Thus the roots of Broxmeyer and Cantwell's argument lie unexpectedly deep in the history of the AIDS establishment itself . Even before Ho's 1996 declaration bolstering a sole viral cause for AIDS, HIV's original pioneer, Luc Montagnier, working out of Pasteur in Paris, reported on bacteria (via culture and biochemical techniques) in the form of mycoplasma (Cell Wall Deficient or CWD bacteria) as a suspected necessary co-factor in AIDS. This 'co-factor' theory was, in effect, Montagnier's way of admitting that HIV, the virus he had discovered, wasn't virulent enough in itself to even approach what happened in AIDS. But at the same time, remarkably, he remained silent on co-author Cantwell's reports of acid-fast, tuberculosis-like bacteria which could simulate "mycoplasma" in AIDS tissue.
Lost in the history of microbiology is the concept of a "tuberculosis virus." A century ago, in 1908, Hans Much first described the tiniest virus-like granules of TB bacteria, which eventually became known as "Much's granules," the precise nature of which remains controversial to this day. Two years later A. Fontes proved the granules were filterable, meaning they were able to pass through laboratory filters designed to hold back bacteria. As they were both too small to be seen microscopically, and at the same time passed through filters, they soon became known as the TB 'virus'.
AIDS dissidents question whether HIV is truly a virus, as well as the significance, accuracy and specificity of the HIV blood test. It should be noted that the manufacturers of the various HIV blood tests never claimed 100% specificity. A positive HIV test should be viewed as a starting point for physicians to follow-up with further blood tests to determine the immune system's status and the number of T cells in a patient suspected of having HIV. However, tuberculosis, according to Hirsch's 1999 study in The Journal of Infectious Diseases, can also drastically decrease the number of the body's T cells. A "positive" HIV test can be encountered in someone who is not infected with HIV. This can be due to "cross-reactivity". According to Kashala, false-positive HIV tests can occur in up to 70% of patients infected with acid-fast mycobacteria such as TB or leprosy.
Furthermore, the question arises as to whether "pure" cultures of HIV contain cellular elements and/or CWD/bacteria such as those found in tuberculosis? Etienne de Haven, M.D., first to examine retroviruses such as HIV under the electron microscope, thinks so. He insists that so-called HIV purified cultures are contaminated with cellular debris, and that he has never been able to visualize any retroviral particle in the blood of an AIDS patient, even those with a very high "viral load."
But what about pictures of HIV widely promoted in the media? According to de Harven, "These pictures are extremely attractive, and are frequently rich in artificial colors. They clearly exemplify the danger of misinforming the public with computer graphics. To publish such images brings to the attention of the general public, and of the medical profession as well, an apparently crystal-clear message: 'Yes, HIV has been isolated since one can portray it under the electron microscope.' All these images represent computerized rationalizations and embellishments of actual electron microscopic pictures….but not one of these pictures originated directly from one single AIDS patient! They all originated from complex cell cultures prepared in various laboratories, cultures that have been described as 'real retroviral soups'." De Harven concludes: HIV has never been properly isolated, nor purified, and consequently, the HIV/AIDS hypothesis has to be fundamentally reappraised.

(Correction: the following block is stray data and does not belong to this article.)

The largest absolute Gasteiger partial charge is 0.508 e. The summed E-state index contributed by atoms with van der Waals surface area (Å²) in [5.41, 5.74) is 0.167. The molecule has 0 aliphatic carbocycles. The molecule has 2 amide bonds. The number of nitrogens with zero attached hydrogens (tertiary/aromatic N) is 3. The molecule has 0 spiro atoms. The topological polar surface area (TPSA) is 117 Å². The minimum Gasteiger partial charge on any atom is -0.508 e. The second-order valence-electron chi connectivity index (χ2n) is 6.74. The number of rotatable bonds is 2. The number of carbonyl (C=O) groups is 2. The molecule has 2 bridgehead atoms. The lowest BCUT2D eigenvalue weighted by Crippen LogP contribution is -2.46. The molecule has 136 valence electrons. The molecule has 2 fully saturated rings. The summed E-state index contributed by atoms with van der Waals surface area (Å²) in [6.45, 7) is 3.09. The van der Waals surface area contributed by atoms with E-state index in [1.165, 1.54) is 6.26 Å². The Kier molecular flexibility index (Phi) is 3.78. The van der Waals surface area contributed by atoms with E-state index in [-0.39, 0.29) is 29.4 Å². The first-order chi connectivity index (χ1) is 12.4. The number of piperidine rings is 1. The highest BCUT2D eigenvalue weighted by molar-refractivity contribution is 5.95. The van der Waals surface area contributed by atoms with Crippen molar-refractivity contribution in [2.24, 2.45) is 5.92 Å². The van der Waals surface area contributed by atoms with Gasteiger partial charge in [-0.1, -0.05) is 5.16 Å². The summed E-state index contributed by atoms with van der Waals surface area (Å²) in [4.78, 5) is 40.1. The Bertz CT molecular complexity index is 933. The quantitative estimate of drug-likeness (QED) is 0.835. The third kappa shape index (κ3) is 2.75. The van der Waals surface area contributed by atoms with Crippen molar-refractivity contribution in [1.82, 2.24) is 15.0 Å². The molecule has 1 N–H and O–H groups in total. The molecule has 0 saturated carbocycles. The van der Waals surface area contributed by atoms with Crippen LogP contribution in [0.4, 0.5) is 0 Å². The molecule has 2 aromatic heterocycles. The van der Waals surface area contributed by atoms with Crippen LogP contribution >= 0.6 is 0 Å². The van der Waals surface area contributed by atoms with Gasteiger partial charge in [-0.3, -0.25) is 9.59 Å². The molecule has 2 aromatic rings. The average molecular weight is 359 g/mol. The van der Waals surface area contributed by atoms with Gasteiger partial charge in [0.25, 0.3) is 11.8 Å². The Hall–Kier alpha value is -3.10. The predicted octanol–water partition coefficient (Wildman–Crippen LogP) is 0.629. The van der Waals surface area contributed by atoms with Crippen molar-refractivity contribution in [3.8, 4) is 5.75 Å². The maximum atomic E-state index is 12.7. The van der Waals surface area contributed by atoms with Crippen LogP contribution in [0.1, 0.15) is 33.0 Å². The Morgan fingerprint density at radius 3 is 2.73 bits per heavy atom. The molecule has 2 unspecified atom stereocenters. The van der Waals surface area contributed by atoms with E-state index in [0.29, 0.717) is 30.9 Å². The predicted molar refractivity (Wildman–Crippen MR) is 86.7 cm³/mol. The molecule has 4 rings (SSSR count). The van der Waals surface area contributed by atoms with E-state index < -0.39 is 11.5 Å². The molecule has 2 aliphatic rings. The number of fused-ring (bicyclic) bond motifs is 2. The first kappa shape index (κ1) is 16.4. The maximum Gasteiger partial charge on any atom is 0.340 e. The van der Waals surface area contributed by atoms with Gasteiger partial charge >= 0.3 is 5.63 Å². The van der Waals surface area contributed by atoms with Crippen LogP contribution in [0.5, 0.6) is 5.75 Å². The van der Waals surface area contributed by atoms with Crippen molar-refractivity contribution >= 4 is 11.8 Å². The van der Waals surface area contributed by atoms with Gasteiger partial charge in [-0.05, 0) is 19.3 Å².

Microbiologist and electron microscopist Phyllis Evelyn Pease, author of AIDS, Cancer and Arthritis: A New Perspective (2005), agrees with de Harven. She takes issue with the new techniques of molecular biologists and virologists, by stating, "Reliability has been placed on physical/chemical techniques, which are greatly favored by biochemists but which are not suitable for microbiological materials unaccompanied by microscopic methods." The result of this simplistic approach is that it has been accompanied by the virtual abandonment of that sine qua non for a properly trained microbiologist, the microscope, and in the case of filterable forms of bacteria and viruses, this means the electron microscope.
In a review essay of Pease's book, former London Times science editor Neville Hodgkinson concludes "Pease's book is the most authoritative and microscopically precise account to date of the failings of the HIV theory of AIDS." (http://www.immunity.org.uk/images/Neville_H_Review.pdf)
It is important to realize, Broxmeyer and Cantwell emphasize, that the statement "HIV is the sole cause of AIDS" is a hypothesis, and that this hypothesis was hastily thrown together in the face of an epidemic emergency.
Bacterial cells and human cells routinely exchange genetic material via "horizontal" transmission using their bacteriophage viruses. Nevertheless, scientists still seem content to regard viruses and bacteria as separate and distinct from one other. Yet there is still much to be learned regarding the pathogenesis of AIDS and health professionals should keep an open mind on the matter of retrovirus versus cell-wall-deficient tuberculous mycobacteria.
Summing up their thoughts, Cantwell and Broxmeyer forecast the day when an important AIDS researcher will take the stage, with assurance and fervor similar to Ho's to declare: "It's the bacteria, stupid!"